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Being a Goal Getter

From Legal Assistant to Teller to My Dream Job

You're dreams don't work unless you do, honey.

I've always dreamed about running my own business and being my own boss. When I was a little girl, the other kids my age wanted to be nurses, fashion designers, and one even wanted to be a cowgirl, but not me. No, I had my change purse full of Monopoly money, my coffee cup filled up with some type of imaginary caffeinated beverage, and my clipboard handy, complete with pink glitter pen that my grandpa gave me. I was going to take over the world by storm.

As I grew older (and wanted to fit in more), I decided I was going to be a teacher or a nurse, and started studying really hard in school, always making the honor roll. I just had to get into a good college so I could kill it in my career. But something happened in senior year of high school, a mindset shift I guess. I decided that I was going to go to college for business with the secret hope of becoming a #bosslady. But that didn't happen right away.

I graduated form my local community college with a two year degree in Business Administration in 2014, where I focused mainly on finance because others had convinced me that a bank job was where it was at. Two weeks later, I was not at a bank, but working as a secretary for an up-and-coming lawyer in my small town. This is where the real story begins. I did many different, and sometimes strange, things there, but my favorite thing to do was handle real estate transactions. It was so fascinating to me. I met a lady there (who I won't name), but she lived my dream life basically. She was a real estate agent who drove a Hummer, wore comfortable clothes, and got to sleep in when she liked... She was just down to earth, and we instantly became friends.

A year and a half later, I was still at the lawyer's office. But one day, my parents' neighbor (who just so happened to be a bank manager whom I had worked with recently on a real estate transaction) called me. "Would you consider working for us?" They had a teller position open, and while that is not a glamorous job, they promised to double my income (I was making minimum wage with the lawyer), and provide health insurance. I was totally onboard. I turned in my two weeks notice and said goodbye.

At first, I loved my job as a teller, but that good feeling was over within six months. Dealing with the not-so-nice public all day was exhausting. Constantly being cursed and shouted at by my customers was not my ideal way of spending my life. "But this is the only way," I thought. I was still wanting to start my own business at that time, but never thought I could or would.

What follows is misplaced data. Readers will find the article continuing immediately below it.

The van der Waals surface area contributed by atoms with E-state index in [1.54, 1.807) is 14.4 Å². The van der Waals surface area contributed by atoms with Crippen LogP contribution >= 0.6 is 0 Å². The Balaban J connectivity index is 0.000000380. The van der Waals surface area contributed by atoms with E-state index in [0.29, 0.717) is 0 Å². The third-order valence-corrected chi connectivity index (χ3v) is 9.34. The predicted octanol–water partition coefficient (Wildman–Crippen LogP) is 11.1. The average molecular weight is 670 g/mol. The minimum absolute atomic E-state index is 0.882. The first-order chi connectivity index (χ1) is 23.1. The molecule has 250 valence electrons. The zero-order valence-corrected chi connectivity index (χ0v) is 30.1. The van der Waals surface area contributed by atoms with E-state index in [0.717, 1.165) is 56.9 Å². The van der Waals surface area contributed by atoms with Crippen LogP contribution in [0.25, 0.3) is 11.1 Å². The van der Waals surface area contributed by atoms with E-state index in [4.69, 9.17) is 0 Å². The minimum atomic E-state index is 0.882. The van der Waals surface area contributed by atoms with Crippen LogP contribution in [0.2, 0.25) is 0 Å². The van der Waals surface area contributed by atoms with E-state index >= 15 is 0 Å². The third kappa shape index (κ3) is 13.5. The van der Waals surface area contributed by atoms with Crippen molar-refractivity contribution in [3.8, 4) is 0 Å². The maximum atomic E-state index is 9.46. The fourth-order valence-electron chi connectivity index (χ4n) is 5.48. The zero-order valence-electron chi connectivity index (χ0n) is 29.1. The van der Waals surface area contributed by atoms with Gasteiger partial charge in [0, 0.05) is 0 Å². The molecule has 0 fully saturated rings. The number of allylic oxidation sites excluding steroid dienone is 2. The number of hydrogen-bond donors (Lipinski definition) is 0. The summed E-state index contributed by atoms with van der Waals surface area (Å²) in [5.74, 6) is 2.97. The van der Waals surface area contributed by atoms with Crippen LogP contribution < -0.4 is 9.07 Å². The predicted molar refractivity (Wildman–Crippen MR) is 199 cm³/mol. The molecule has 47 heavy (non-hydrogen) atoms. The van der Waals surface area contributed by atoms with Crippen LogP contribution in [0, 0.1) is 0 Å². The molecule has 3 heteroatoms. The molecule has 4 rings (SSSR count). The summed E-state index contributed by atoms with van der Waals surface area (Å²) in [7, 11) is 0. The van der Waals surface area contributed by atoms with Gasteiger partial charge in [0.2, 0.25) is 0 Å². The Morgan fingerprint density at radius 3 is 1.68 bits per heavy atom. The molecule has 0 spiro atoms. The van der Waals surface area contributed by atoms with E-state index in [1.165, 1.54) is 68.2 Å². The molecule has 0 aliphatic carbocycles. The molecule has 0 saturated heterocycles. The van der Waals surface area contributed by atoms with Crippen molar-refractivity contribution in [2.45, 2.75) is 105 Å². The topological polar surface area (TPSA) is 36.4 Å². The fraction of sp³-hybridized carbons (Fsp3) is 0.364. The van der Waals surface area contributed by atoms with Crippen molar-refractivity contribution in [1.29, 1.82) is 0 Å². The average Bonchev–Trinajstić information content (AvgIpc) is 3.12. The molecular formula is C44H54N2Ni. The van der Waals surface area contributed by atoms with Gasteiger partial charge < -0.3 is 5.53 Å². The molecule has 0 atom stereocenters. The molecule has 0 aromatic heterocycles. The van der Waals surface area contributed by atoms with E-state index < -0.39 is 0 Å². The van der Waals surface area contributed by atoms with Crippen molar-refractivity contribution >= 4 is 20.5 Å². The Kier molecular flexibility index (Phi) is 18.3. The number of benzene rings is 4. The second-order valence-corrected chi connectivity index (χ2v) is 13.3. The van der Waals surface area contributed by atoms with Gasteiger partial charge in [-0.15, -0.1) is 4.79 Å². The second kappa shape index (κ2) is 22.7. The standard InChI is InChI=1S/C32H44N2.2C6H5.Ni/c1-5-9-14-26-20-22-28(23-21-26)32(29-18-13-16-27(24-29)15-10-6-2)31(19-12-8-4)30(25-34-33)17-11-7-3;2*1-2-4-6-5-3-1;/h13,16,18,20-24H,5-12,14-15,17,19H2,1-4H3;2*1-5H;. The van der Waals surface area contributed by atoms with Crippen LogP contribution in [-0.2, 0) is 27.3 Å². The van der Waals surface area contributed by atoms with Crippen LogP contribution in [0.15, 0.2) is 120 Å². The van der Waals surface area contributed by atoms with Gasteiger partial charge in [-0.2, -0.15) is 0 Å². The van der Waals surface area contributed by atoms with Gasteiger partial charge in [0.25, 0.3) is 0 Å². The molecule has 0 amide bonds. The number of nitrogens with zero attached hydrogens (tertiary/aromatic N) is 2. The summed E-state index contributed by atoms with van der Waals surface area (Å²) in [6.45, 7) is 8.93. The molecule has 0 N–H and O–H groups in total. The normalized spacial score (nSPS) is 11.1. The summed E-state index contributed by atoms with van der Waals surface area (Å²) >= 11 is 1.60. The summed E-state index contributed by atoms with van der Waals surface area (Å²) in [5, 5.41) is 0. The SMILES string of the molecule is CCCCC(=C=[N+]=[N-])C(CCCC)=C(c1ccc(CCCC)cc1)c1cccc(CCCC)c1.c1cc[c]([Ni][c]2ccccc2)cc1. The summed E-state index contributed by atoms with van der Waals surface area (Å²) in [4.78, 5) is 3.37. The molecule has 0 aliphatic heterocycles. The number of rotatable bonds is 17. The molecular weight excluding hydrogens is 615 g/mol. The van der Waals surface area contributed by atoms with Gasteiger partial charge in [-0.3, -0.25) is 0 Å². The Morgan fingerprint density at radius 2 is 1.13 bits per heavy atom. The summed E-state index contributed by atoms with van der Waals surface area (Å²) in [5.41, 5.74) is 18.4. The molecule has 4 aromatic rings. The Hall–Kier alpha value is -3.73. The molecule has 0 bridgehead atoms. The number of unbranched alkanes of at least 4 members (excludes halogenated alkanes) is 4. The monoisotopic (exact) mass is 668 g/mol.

I was miserable, let me tell you. I also lived completely alone at this time, so other than my boyfriend and my mom, I had no one. I had fallen out of touch with my realtor friend, not that I meant to, but life gets busy and you begin neglecting things you shouldn't. The bank was sending me back to school to get a bachelors degree, which was required if I wanted to move up in the company any further. I was getting three to four hours of sleep a night, my diet consisted of frozen pizza and vanilla Coke, and I was not getting nearly enough physical exercise. My life had become going to work, taking on extra work that I was bringing home, doing homework, going to bed at 3 AM and getting up at 6 AM to do more work before I actually went in to work at 8:30 AM. And I felt like I was just spinning my tires, you know? 

After another year of living in my misery, I waited on my realtor buddy at work... We exchanged pleasantries, I ran her transaction, noticing how happy and glowing she looked, wished her a nice day, and waited on the next customer in line.

I sent her a text that night. "It was great seeing you today. I just have to tell someone, I am miserable." She sent a text back, "Come over after work. I will help you figure something out." 

After getting out of work after 6 PM, I drove my wretched self out to her house on the other side of the county. She made her proposal almost immediately. "Become a Realtor."

I decided right then and there, I was making a change. I said yes. I dropped my job at the bank, left my insurance and benefits behind, and took a GIANT leap of faith. 

Now I live my life as an adventure. I work from my laptop from wherever I want. I've made more money than I ever have before. I am happier than I have ever been before. I have made many lifelong friends. I make my own schedule. I live my own life. And I'm proud of myself and my work for the first time in my whole career. As cliche as this will sound, it is so true: "It won't be easy, but it will be worth it."

My point is that you should follow your arrow. A corporate 9 to 5 (or for me 8:30 to 6) was not for me. If you have a job like that and you love it, good for you! But if you were like me, take the chance. Sure, you may make mistakes. I've made many of them. But if you are passionate about your work and love what you do, you can only succeed.

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